Vice President John Mahama (right) with Mr Fernando Serra
Brazil is to establish a sugarcane plantation and other projects in Ghana as a way of supporting the country's agricultural sector.
Consequently, it has acquired 6,500 hectres of land at Kpong in the Greater Accra Region to cultivate the crop on a pilot basis.
The Brazilian Ambassador to Ghana, Mr Luis Fernando Serra, made this known when he paid a courtesy call on the Vice President, Mr John Dramani Mahama, at the Castle, Osu in Accra yesterday.
He said the project, which will provide jobs for more than 2,000 indigenes, will also serve as Brazil's contribution to the green revolution programme began by the government.
The Ambassador also announced plans by his government to invest in large-scale rice production in the country.
He said the gesture is to reduce the excessive importation of rice into the country, adding that small dams will be rehabilitated to help in the irrigation of the crop to reduce the over-dependence on rainfall for the cultivation of rice.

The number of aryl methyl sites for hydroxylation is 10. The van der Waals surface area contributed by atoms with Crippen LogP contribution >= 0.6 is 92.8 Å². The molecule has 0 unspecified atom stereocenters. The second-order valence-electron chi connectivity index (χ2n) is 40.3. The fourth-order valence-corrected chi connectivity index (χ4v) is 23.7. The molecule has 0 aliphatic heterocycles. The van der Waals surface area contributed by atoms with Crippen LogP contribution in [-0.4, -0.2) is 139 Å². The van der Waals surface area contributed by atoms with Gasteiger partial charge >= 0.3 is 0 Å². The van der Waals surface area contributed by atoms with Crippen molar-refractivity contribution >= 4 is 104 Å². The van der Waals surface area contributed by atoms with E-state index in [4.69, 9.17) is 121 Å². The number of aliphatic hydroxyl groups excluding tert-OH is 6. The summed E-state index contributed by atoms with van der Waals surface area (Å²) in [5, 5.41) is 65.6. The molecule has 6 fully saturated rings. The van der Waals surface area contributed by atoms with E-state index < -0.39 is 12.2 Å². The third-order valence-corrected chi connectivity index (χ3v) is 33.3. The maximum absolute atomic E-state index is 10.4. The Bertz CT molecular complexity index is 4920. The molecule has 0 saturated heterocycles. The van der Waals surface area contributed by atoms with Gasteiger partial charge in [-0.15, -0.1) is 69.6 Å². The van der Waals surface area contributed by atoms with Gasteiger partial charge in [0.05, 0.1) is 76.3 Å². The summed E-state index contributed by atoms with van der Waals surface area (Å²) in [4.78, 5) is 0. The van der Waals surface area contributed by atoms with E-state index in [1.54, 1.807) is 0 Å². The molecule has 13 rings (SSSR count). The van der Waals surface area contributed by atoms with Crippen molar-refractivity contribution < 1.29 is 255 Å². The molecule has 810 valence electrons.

Mr Serra said that Brazil is also considering establishing a sheanut processing plant in the country to process about $80 million worth of sheabutter to serve the people back in his country.
The Vice-president, commended Brazil for contributing to Ghana's efforts at alleviating hunger and deprivation in the country.
Mr Mahama, who expressed concern over the huge rice imports by Ghana, said he will take up the gesture by Brazil to produce rice in the country.
He noted that Sheanut is one of the major crops that have the potential of improving the economic fortunes of people in the Brong Ahafo, Northern and parts of the Volta regions.
He said Ghana will use Brazil as a conduit to export shea-nut, stressing, 'We will do everything to move this project forward.'